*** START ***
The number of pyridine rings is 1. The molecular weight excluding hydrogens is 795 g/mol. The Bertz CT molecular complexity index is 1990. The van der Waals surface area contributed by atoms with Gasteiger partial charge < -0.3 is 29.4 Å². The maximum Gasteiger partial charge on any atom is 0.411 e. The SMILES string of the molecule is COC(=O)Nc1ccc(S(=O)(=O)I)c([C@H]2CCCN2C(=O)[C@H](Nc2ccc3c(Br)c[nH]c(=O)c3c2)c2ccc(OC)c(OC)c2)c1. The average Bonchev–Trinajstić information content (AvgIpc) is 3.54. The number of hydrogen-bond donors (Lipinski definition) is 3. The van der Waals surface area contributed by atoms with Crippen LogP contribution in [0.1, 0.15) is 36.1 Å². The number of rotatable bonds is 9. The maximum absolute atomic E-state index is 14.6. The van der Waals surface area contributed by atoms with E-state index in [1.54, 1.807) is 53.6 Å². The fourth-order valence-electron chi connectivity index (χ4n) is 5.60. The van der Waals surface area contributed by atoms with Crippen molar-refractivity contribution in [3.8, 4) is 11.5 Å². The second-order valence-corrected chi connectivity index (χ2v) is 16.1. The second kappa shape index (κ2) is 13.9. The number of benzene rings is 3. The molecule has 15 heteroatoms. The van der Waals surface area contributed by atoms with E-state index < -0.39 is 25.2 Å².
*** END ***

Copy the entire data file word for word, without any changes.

The number of pyridine rings is 1. The molecular weight excluding hydrogens is 795 g/mol. The Bertz CT molecular complexity index is 1990. The van der Waals surface area contributed by atoms with Gasteiger partial charge < -0.3 is 29.4 Å². The maximum Gasteiger partial charge on any atom is 0.411 e. The SMILES string of the molecule is COC(=O)Nc1ccc(S(=O)(=O)I)c([C@H]2CCCN2C(=O)[C@H](Nc2ccc3c(Br)c[nH]c(=O)c3c2)c2ccc(OC)c(OC)c2)c1. The average Bonchev–Trinajstić information content (AvgIpc) is 3.54. The number of hydrogen-bond donors (Lipinski definition) is 3. The van der Waals surface area contributed by atoms with Crippen LogP contribution in [0.1, 0.15) is 36.1 Å². The number of rotatable bonds is 9. The maximum absolute atomic E-state index is 14.6. The van der Waals surface area contributed by atoms with E-state index in [1.54, 1.807) is 53.6 Å². The fourth-order valence-electron chi connectivity index (χ4n) is 5.60. The van der Waals surface area contributed by atoms with Crippen molar-refractivity contribution in [3.8, 4) is 11.5 Å². The second-order valence-corrected chi connectivity index (χ2v) is 16.1. The second kappa shape index (κ2) is 13.9. The number of benzene rings is 3. The molecule has 15 heteroatoms. The van der Waals surface area contributed by atoms with E-state index < -0.39 is 25.2 Å².